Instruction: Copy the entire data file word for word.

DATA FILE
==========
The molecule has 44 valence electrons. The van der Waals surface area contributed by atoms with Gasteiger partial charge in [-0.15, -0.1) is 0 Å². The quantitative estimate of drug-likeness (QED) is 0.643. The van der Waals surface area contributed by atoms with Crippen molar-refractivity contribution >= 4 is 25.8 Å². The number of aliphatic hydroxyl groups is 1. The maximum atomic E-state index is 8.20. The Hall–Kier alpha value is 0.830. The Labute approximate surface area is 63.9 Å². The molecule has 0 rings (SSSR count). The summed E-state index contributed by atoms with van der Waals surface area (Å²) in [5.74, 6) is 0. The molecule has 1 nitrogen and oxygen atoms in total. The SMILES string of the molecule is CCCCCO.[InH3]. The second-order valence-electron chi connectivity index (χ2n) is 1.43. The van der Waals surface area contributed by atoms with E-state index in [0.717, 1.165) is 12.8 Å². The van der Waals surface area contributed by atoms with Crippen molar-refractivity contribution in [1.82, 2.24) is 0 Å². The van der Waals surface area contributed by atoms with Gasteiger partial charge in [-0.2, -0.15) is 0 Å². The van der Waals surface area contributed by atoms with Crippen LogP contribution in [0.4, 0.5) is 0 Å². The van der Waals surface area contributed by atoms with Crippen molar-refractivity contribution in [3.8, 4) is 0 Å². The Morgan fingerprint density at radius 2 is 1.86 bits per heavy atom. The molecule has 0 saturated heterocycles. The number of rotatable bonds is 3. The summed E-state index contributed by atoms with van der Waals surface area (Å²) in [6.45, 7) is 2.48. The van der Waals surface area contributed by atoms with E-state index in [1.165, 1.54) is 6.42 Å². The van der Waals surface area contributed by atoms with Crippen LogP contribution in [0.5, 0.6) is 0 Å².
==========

The molecule has 44 valence electrons. The van der Waals surface area contributed by atoms with Gasteiger partial charge in [-0.15, -0.1) is 0 Å². The quantitative estimate of drug-likeness (QED) is 0.643. The van der Waals surface area contributed by atoms with Crippen molar-refractivity contribution >= 4 is 25.8 Å². The number of aliphatic hydroxyl groups is 1. The maximum atomic E-state index is 8.20. The Hall–Kier alpha value is 0.830. The Labute approximate surface area is 63.9 Å². The molecule has 0 rings (SSSR count). The summed E-state index contributed by atoms with van der Waals surface area (Å²) in [5.74, 6) is 0. The molecule has 1 nitrogen and oxygen atoms in total. The SMILES string of the molecule is CCCCCO.[InH3]. The second-order valence-electron chi connectivity index (χ2n) is 1.43. The van der Waals surface area contributed by atoms with E-state index in [0.717, 1.165) is 12.8 Å². The van der Waals surface area contributed by atoms with Crippen molar-refractivity contribution in [1.82, 2.24) is 0 Å². The van der Waals surface area contributed by atoms with Gasteiger partial charge in [-0.2, -0.15) is 0 Å². The van der Waals surface area contributed by atoms with Crippen LogP contribution in [0.4, 0.5) is 0 Å². The van der Waals surface area contributed by atoms with Crippen molar-refractivity contribution in [3.8, 4) is 0 Å². The Morgan fingerprint density at radius 2 is 1.86 bits per heavy atom. The molecule has 0 saturated heterocycles. The number of rotatable bonds is 3. The summed E-state index contributed by atoms with van der Waals surface area (Å²) in [6.45, 7) is 2.48. The van der Waals surface area contributed by atoms with E-state index in [1.165, 1.54) is 6.42 Å². The van der Waals surface area contributed by atoms with Crippen LogP contribution in [0.5, 0.6) is 0 Å².